The picture below comes from the two day visit Chavez is having in Russia this week. Yesterday he was lobbying Putin and Medvedev to form a "strategic alliance" with Venezuela. Chavez went on record saying "if Russia's armed forces want to be present in Venezuela, they will be given a warm welcome."

See our earlier post today on Russia's stock market breaking down for more.

Because geopolitical risks are ignored, certainly does not mean they cease to exist. That’s why one of my investment themes remains keeping an “Eye On Putin Power.”
KM
AP Picture From This Week

DIFFERENT PAULSON; STRONGER LEADER - THE MARKET NEEDS HIM

While I have been focused on Hank Paulsen’s reactive interpretation of providing the market leadership, John Paulson, who manages the $33B hedge fund Paulson & Co., has been busy coming up with proactive solutions.

Along with Peter Thiel at Clarium and Phil Falcone at Harbinger, Paulson is providing some light for an industry that is entering its dark cycle of rationalizing over supply. According to Bloomberg’s Saijel Kishan, “the money manager whose wagers against the U.S. housing market helped him earn an estimated $3.7 billion last year, is starting a hedge fund to provide capital to financial firms hurt by mortgage writedowns.”

Finally – a leader stepping up to take on risk and be held accountable to his investors for it.
Leadership is earned, not appointed. Let the healthy cleansing of US financial industry begin.
KM
New York Times Pictured Paulson In A March Article titled "Winners Amid Gloom and Doom".

Changes to the MCD business model and guidance

Commodity costs increasing

08Q1 - In 2008, U.S. beef costs are expected to be relatively flat and chicken costs are expected to rise about 5% to 6%. In Europe, beef costs are expected to be up 3% to 4%, while chicken costs are expected to increase approximately 6% to 8%.

08Q2 - In 2008, U.S. beef costs are expected to be up 8% to 9% and chicken costs are expected to rise about 5% to 6%. In Europe, beef costs are expected to be up 8% to 9%, while chicken costs are expected to increase approximately 7% to 8%.
Lower Tax rate

08Q1 – MCD expects the effective income tax rate for the full-year 2008 to be approximately 30% to 32%, although some volatility may be experienced between the quarters in the normal course of business.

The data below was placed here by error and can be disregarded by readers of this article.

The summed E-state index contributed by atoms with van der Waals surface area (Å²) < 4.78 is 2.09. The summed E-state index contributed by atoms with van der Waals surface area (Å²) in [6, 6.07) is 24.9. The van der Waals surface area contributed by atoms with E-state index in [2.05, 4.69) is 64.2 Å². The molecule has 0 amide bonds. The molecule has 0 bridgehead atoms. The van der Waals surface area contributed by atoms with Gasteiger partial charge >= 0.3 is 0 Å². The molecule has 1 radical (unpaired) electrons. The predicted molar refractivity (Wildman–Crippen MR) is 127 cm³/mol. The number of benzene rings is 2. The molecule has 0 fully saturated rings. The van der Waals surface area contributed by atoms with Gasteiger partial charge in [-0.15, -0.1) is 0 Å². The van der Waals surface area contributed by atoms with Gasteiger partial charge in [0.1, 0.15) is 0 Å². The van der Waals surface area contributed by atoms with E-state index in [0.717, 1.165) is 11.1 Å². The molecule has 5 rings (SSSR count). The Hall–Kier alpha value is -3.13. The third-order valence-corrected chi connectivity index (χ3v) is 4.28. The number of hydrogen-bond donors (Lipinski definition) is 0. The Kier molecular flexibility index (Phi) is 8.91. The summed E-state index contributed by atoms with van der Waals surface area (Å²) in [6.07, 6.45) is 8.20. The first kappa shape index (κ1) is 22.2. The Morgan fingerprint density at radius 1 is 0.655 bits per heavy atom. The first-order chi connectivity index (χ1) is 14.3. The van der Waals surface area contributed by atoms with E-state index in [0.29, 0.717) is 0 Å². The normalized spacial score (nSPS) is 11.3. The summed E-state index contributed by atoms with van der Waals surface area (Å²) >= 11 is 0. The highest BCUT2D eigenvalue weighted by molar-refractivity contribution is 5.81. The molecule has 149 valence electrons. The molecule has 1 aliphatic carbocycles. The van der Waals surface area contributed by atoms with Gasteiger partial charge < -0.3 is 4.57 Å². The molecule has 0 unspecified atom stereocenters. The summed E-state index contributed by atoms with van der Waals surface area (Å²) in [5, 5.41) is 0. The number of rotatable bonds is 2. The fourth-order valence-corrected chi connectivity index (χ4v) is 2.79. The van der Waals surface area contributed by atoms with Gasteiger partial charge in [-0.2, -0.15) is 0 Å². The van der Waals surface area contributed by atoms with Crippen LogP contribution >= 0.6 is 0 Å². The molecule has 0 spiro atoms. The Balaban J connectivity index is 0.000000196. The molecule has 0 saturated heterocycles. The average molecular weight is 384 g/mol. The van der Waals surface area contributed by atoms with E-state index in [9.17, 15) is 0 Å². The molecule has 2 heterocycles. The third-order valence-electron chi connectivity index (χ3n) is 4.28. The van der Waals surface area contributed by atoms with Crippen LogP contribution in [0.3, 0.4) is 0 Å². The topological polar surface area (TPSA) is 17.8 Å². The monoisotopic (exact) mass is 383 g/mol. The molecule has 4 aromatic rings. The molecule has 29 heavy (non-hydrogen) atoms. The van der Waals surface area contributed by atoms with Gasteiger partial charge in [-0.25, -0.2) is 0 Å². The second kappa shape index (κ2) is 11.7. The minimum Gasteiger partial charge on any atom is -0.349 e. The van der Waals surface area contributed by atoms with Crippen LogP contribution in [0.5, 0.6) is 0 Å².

08Q2 – MCD expects the effective income tax rate for the full-year 2008 to be approximately 29% to 31%, although some volatility may be experienced between the quarters in the normal course of business.
No Change to G&A trends

08Q1 – MCD expects full-year 2008 selling, general & administrative expenses to decline, in constant currencies, although fluctuations may be experienced between the quarters due to items such as the 2008 biennial Worldwide Owner/Operator Convention, the 2008 Beijing Summer Olympics and the August 2007 sale of the Company’s businesses in Latin America.

08Q2 – MCD expects full-year 2008 selling, general & administrative expenses to decline, in constant currencies, although fluctuations may be experienced between the quarters due to items such as the 2008 biennial Worldwide Owner/Operator Convention, the 2008 Beijing Summer Olympics and the August 2007 sale of the Company’s businesses in Latin America.

No Chang in Capital Spending

08Q1 – MCD expects capital expenditures for 2008 to be approximately $2 billion. About half of this amount will be reinvested in existing restaurants while the rest will primarily be used to open 1,000 restaurants (950 traditional and 50 satellites). The Company expects net additions of about 600 restaurants (700 net traditional additions and 100 net satellite closings). These restaurant numbers include new unit openings in affiliate and developmental license markets, such as Japan and those in Latin America, where the Company invests no capital.

08Q2 – MCD expects capital expenditures for 2008 to be approximately $2 billion. About half of this amount will be reinvested in existing restaurants while the rest will primarily be used to open 1,000 restaurants (950 traditional and 50 satellites). The Company expects net additions of about 600 restaurants (700 net traditional additions and 100 net satellite closings). These restaurant numbers include new unit openings in affiliate and developmental license markets, such as Japan and those in Latin America, where the Company invests no capital.

No Change in the cash returned to Shareholders

08Q1 - For 2007 through 2009, MCD expects to return $15 billion to $17 billion to shareholders through share repurchases and dividends, subject to business and market conditions. For the full year 2007 and the first quarter 2008 combined, the Company returned $8.2 billion to shareholders.

08Q2 - For 2007 through 2009, MCD expects to return $15 billion to $17 billion to shareholders through share repurchases and dividends, subject to business and market conditions. For the full year 2007 and first half of 2008 combined, the Company returned $9.4 billion to shareholders.